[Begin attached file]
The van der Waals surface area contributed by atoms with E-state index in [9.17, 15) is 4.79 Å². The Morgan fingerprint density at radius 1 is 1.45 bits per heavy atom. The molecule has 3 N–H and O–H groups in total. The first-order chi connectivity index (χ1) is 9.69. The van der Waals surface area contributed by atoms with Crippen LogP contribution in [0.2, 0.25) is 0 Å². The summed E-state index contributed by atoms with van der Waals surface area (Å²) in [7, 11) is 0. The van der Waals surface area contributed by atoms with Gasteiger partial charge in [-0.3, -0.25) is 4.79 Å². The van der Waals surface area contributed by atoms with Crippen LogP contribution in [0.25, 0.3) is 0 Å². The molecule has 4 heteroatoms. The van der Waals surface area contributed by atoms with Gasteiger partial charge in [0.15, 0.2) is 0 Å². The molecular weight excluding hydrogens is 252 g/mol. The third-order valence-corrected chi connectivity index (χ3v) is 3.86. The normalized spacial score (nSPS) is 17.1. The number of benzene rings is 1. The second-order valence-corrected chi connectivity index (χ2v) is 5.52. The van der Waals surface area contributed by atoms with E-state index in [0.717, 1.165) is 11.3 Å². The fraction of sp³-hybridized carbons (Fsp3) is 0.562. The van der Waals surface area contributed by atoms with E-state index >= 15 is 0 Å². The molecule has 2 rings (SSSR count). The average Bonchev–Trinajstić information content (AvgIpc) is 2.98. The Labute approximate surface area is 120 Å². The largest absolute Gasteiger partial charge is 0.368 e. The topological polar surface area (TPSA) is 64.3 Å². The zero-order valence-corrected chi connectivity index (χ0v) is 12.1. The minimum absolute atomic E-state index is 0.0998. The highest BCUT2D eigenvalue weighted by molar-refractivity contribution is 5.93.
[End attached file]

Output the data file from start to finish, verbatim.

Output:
The van der Waals surface area contributed by atoms with E-state index in [9.17, 15) is 4.79 Å². The Morgan fingerprint density at radius 1 is 1.45 bits per heavy atom. The molecule has 3 N–H and O–H groups in total. The first-order chi connectivity index (χ1) is 9.69. The van der Waals surface area contributed by atoms with Crippen LogP contribution in [0.2, 0.25) is 0 Å². The summed E-state index contributed by atoms with van der Waals surface area (Å²) in [7, 11) is 0. The van der Waals surface area contributed by atoms with Gasteiger partial charge in [-0.3, -0.25) is 4.79 Å². The van der Waals surface area contributed by atoms with Crippen LogP contribution in [0.25, 0.3) is 0 Å². The molecule has 4 heteroatoms. The van der Waals surface area contributed by atoms with Gasteiger partial charge in [0.15, 0.2) is 0 Å². The molecular weight excluding hydrogens is 252 g/mol. The third-order valence-corrected chi connectivity index (χ3v) is 3.86. The normalized spacial score (nSPS) is 17.1. The number of benzene rings is 1. The second-order valence-corrected chi connectivity index (χ2v) is 5.52. The van der Waals surface area contributed by atoms with E-state index in [0.717, 1.165) is 11.3 Å². The fraction of sp³-hybridized carbons (Fsp3) is 0.562. The van der Waals surface area contributed by atoms with E-state index >= 15 is 0 Å². The molecule has 2 rings (SSSR count). The average Bonchev–Trinajstić information content (AvgIpc) is 2.98. The Labute approximate surface area is 120 Å². The largest absolute Gasteiger partial charge is 0.368 e. The topological polar surface area (TPSA) is 64.3 Å². The zero-order valence-corrected chi connectivity index (χ0v) is 12.1. The minimum absolute atomic E-state index is 0.0998. The highest BCUT2D eigenvalue weighted by molar-refractivity contribution is 5.93.